Graphic Novel Review: Mitchell Delmage

Good-bye Chunky Rice is a story, written by Craig Thompson, about a turtle named Chunky Rice and a mouse deer named Dandle. The story shares a message about how people need love and relationships in their life to be happy. 

The story begins with Dandle and Chunky heading to the beach where they stay the night together for the last time. Dandle asks Chunky why he is leaving, and Chunky says he does not feel like he belongs here. Chunky wants Dandle to come with him on his travels but Dandle cannot.

 The next day, Chunky is packing his belongings and listening to a Motown record. In the apartment next door, Solomon is telling a bird, Mertle, the ancient story of Orpheus and Eurydice. The story is about a married woman who dies, and the husband travels to the underworld to see her. 

Chunky and Solomon go down to the harbor for Chunky’s departure. On the way, Solomon tells Chunky about when he was a kid. Solomon had a dog named Stomper, who had eight puppies. Solomon’s dad tells him that Stomper can’t take care of the puppies because the dog is old and weak. Solomon is forced to drown the puppies in a lake. 

When they arrive at the harbor, Solomon greets his brother Charles, who is a sailor. Chunky pays Charles $200 to take him to the Kahootney Islands. Before Chunky can get on board, Charles tells him he can only bring the essentials with him on board. Charles throws away Chunky’s records and all the important things to Chunky.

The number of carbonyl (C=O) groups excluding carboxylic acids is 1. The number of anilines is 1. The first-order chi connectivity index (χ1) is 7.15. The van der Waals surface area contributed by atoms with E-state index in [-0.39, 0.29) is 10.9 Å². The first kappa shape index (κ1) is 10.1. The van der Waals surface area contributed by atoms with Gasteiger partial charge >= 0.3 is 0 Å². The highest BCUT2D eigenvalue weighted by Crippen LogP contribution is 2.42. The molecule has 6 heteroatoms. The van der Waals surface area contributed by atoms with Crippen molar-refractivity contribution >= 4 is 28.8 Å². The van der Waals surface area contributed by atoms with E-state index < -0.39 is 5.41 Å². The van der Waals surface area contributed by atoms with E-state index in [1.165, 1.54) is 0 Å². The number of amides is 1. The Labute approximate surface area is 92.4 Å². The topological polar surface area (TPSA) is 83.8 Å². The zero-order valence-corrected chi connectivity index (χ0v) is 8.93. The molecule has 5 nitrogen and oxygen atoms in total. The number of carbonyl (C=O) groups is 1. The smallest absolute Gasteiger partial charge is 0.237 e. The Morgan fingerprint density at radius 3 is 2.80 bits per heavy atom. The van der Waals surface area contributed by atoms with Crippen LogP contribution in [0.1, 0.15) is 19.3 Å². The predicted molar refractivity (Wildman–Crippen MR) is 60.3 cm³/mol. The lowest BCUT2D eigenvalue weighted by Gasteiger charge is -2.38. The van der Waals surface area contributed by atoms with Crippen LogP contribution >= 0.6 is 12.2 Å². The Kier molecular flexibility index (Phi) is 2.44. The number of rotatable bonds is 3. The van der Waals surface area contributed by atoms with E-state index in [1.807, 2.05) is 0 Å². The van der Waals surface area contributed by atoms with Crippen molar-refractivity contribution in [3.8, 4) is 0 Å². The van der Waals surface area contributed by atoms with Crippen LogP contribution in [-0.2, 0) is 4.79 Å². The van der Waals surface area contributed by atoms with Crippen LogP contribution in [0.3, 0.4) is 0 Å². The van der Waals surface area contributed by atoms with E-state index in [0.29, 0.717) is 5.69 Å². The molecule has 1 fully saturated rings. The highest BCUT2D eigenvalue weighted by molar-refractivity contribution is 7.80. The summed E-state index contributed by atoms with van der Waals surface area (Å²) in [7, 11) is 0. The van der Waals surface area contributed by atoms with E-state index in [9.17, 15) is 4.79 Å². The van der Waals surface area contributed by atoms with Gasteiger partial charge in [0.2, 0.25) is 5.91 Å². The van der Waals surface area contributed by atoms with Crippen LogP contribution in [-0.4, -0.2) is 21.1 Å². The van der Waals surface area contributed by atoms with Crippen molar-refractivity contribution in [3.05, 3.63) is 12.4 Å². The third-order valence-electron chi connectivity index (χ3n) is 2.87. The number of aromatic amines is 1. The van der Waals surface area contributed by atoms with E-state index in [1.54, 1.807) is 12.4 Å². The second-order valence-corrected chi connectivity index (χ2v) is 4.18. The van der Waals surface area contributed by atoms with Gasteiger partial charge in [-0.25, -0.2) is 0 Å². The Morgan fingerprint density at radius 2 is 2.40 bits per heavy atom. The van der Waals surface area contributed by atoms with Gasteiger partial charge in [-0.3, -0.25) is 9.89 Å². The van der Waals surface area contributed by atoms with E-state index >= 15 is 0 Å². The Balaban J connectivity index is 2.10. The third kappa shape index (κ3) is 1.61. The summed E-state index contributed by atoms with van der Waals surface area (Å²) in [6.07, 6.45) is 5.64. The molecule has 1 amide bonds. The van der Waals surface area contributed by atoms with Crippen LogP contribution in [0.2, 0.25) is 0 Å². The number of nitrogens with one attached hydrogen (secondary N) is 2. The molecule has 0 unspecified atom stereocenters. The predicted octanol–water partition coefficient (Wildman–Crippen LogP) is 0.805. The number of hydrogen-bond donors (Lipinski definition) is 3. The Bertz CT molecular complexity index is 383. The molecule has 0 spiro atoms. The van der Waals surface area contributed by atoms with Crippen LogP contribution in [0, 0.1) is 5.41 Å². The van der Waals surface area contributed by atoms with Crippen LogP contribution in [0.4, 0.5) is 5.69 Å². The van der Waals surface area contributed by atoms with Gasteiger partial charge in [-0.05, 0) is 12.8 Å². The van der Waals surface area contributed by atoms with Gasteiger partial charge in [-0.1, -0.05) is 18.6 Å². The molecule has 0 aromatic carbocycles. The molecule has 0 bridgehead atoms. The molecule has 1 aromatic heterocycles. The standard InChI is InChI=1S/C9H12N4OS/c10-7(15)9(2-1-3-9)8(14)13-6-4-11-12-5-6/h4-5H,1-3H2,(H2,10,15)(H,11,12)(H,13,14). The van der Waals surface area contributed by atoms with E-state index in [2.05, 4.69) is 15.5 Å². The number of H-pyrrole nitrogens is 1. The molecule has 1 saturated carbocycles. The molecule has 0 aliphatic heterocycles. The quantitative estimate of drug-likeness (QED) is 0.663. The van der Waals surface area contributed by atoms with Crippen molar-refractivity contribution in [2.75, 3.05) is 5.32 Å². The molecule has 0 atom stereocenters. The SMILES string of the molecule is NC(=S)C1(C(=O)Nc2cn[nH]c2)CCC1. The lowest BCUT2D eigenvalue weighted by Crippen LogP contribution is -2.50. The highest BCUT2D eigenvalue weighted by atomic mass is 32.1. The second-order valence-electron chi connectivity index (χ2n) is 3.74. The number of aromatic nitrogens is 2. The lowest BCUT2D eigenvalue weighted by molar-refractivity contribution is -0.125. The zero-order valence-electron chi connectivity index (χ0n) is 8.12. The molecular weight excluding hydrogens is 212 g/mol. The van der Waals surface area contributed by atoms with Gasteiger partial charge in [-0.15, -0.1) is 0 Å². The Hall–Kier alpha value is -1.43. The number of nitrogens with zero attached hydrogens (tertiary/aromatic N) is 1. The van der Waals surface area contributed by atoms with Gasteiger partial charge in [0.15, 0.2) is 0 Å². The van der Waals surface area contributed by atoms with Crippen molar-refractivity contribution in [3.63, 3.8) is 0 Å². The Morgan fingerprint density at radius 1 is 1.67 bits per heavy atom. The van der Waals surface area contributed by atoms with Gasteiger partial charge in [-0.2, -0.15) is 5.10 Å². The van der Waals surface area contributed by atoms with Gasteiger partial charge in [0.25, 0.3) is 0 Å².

Charles has lived on the sea ever since his wife Glenda died. He lives on his boat with a woman that he is together with, but he will never be fully happy again without Glenda. 

Onboard the ship, Chunky meets Siamese twins named Ruth and Livonia. Ruth tells Chunky that people who feel regret etche their name in a turtle shell, and let the shell float down the river. This is a metaphor because Chunky lives in a turtle shell, and he realizes how much he regrets leaving his home with Dandle behind. 

After Chunky left, Dandle was sitting at the ocean’s edge. She says that life means nothing without Chunky. Dandle throws message bottles into the ocean in hopes they will reach Chunky. 

Broken panels

Later, Solomon flashes back to his childhood and when he killed the puppies. The next day, Solomon takes Stomper to the ocean. The dog swims out in the waves but never returns to shore. Solomon’s dad said, the ocean took Stomper. But, Solomon knew Stomper gave up on life because she lost her puppies.  

The book ends with Dandle throwing message bottles in the ocean. She says she is never going to stop sending Chunky messages. Throwing bottles day after day. On the boat, Chunky looks over the side to see one of Dandle’s bottles floating in the water. 

The major theme in the story is that everybody needs somebody, and the important things in life can be overlooked. 

Thompson uses the ocean to evoke emotion in the story. Thompson draws the ocean dark and depression. It conveys the negative emotion Chunky has when he’s on the boat. This relates to Scott Mcloud’s chapter, living in the line. 

In one scene when Solomon’s bird flies away, Thompson uses a lot of panels for one picture to show that Solomon is in pieces or broken.


Another sequence shows Solomon in a box but the whole page is dark to give the feeling of isolation.

About Mitchell Delmage

Multimedia Journalism
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